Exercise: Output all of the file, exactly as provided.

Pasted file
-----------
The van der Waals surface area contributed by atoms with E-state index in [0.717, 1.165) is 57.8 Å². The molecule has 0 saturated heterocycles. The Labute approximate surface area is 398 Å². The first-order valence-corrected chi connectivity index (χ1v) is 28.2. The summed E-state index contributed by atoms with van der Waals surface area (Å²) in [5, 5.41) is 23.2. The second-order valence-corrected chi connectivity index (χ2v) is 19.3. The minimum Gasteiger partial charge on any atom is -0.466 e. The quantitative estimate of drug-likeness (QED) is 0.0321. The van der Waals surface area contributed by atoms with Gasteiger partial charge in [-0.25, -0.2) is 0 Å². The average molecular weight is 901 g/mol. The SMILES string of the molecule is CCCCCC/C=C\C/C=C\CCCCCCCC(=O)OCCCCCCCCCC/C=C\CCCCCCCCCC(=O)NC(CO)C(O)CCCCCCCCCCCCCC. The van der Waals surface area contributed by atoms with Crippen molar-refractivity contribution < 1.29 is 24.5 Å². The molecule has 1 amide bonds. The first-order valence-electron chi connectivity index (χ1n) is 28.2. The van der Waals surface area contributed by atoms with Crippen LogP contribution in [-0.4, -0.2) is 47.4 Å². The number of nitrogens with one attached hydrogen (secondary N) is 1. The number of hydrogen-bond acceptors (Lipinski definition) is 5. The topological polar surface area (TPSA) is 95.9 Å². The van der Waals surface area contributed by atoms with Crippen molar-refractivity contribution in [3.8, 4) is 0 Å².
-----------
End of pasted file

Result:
The van der Waals surface area contributed by atoms with E-state index in [0.717, 1.165) is 57.8 Å². The molecule has 0 saturated heterocycles. The Labute approximate surface area is 398 Å². The first-order valence-corrected chi connectivity index (χ1v) is 28.2. The summed E-state index contributed by atoms with van der Waals surface area (Å²) in [5, 5.41) is 23.2. The second-order valence-corrected chi connectivity index (χ2v) is 19.3. The minimum Gasteiger partial charge on any atom is -0.466 e. The quantitative estimate of drug-likeness (QED) is 0.0321. The van der Waals surface area contributed by atoms with Gasteiger partial charge in [-0.25, -0.2) is 0 Å². The average molecular weight is 901 g/mol. The SMILES string of the molecule is CCCCCC/C=C\C/C=C\CCCCCCCC(=O)OCCCCCCCCCC/C=C\CCCCCCCCCC(=O)NC(CO)C(O)CCCCCCCCCCCCCC. The van der Waals surface area contributed by atoms with Crippen molar-refractivity contribution < 1.29 is 24.5 Å². The molecule has 1 amide bonds. The first-order valence-electron chi connectivity index (χ1n) is 28.2. The van der Waals surface area contributed by atoms with Crippen LogP contribution in [-0.4, -0.2) is 47.4 Å². The number of nitrogens with one attached hydrogen (secondary N) is 1. The number of hydrogen-bond acceptors (Lipinski definition) is 5. The topological polar surface area (TPSA) is 95.9 Å². The van der Waals surface area contributed by atoms with Crippen molar-refractivity contribution in [3.8, 4) is 0 Å².